Number of Discs: 1
Label: Caroline International P&D
2nd February, 2018
There’s a welcome roughness to Dan Patlansky’s latest album Perfection Kills; a raw edginess that instils a sense of the ‘live’ atmosphere his shows are so renowned for.
Johnny, the opening track, sets the tone that which is to follow perfectly. A true rocker that has all the South African blues man’s tricks and flicks, while also demonstrating his songwriting prowess.
Right on its tail comes Never Long Enough, a subtler, cooler track which has Patlansky’s vocals taking centre stage to a deliciously picked out piano refrain delivered by Dean Barrett, before climaxing on a razor sharp guitar fill, short And sharp enough to have you wanting more.
Mayday has a familiar feel to its intonation. A gentle, breeze-like quality that will have lighters popping up spontaneously, its Chris Rea-esque guitar work resonating with the calm and sway inducing vibe.
Patlansky’s largely self-production touch is clear. It Perfection Kills has a vibrancy and sense of urgency that adds to the sum of the whole, but is missing a little from both Dear Silence Thieves and Introvertigo, making this album a whole different animal. Too Far Gone is a real crowd pleaser. All guts and gravelised vocals, this is singed to the quick with power chords galore. Judge A Man, on the other hand, brings the mood right the way back down; subtlety and grace mark this old-school blues feast out as being a marker for Patlansky’s deliciously smooth playing.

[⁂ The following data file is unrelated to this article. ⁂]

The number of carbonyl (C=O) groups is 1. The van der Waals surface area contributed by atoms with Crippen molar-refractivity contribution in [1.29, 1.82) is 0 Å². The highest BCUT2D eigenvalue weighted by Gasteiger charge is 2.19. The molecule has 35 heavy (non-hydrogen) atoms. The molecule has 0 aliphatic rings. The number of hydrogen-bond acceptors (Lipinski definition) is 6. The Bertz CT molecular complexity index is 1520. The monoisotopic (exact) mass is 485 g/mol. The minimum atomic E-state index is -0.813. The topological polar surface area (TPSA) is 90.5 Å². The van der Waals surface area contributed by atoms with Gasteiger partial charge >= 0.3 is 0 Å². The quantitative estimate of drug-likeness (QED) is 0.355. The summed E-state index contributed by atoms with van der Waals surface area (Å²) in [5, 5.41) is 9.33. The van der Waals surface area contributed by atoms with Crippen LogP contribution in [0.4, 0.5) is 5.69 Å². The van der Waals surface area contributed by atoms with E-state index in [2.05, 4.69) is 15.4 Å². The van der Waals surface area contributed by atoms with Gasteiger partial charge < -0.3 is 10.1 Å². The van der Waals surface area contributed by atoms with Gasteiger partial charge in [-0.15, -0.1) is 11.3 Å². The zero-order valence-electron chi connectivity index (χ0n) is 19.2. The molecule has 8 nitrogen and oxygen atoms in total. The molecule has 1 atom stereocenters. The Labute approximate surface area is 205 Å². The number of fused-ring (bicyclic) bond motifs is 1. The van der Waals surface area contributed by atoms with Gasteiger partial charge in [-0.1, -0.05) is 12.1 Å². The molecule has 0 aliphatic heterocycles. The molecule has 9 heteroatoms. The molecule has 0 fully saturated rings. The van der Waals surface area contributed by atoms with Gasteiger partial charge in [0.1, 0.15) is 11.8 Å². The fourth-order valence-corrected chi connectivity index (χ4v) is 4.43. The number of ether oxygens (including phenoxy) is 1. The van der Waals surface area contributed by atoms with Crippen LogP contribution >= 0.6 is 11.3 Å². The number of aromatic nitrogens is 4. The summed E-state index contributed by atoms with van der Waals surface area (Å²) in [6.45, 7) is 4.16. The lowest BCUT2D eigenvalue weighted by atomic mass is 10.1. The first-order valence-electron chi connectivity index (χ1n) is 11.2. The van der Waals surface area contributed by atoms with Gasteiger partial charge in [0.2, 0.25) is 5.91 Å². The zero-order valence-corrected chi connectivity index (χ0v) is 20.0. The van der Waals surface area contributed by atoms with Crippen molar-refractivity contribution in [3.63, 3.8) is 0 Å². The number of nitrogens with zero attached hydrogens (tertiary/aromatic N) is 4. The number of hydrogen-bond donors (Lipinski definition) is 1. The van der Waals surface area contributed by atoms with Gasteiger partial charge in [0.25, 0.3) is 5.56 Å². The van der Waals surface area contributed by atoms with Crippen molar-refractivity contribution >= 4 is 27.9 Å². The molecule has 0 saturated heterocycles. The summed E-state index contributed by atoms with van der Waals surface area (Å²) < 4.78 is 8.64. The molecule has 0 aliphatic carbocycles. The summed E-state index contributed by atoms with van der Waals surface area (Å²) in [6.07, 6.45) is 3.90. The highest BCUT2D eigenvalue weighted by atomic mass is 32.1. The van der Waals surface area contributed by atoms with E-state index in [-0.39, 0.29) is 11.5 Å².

Things crank up once again with Junket Man, demonstrating that not only is the guitarist manifestly evolving, so too are his close-knit band. Clint Falconer’s powerhouse bass and Andy Maritz’s storming drumming steer the ship that is this number away from the shallows and into the rockiest of rocks in a very steadfast and assured manner, while the riffs burn off the mist like a blowtorch in overdrive.
My Dear Boy is a song in honour to his young son. Filled with the understandable sentiment, it nevertheless shows again just how much the singer/songwriter has developed while remaining true to his own roots as a musician.
Dog Day, the album’s closer, a song about ‘one of those days’ we all experience, is a light-hearted, philosophical spleen venter that almost demands the listener return to Track One and so begin the whole listening process again straight away.
A deliciously executed album, Perfection Kills is a collection of 10 tracks sure to satisfy even the most ardent of blues fans which, at the same time, steps onto fresh ground when it comes to construction and delivery and so moves Dan Patlansky steadily onward and upward.
Never Long Enough
Too Far Gone
Judge A Man
Shake Your Cage
My Dear Boy
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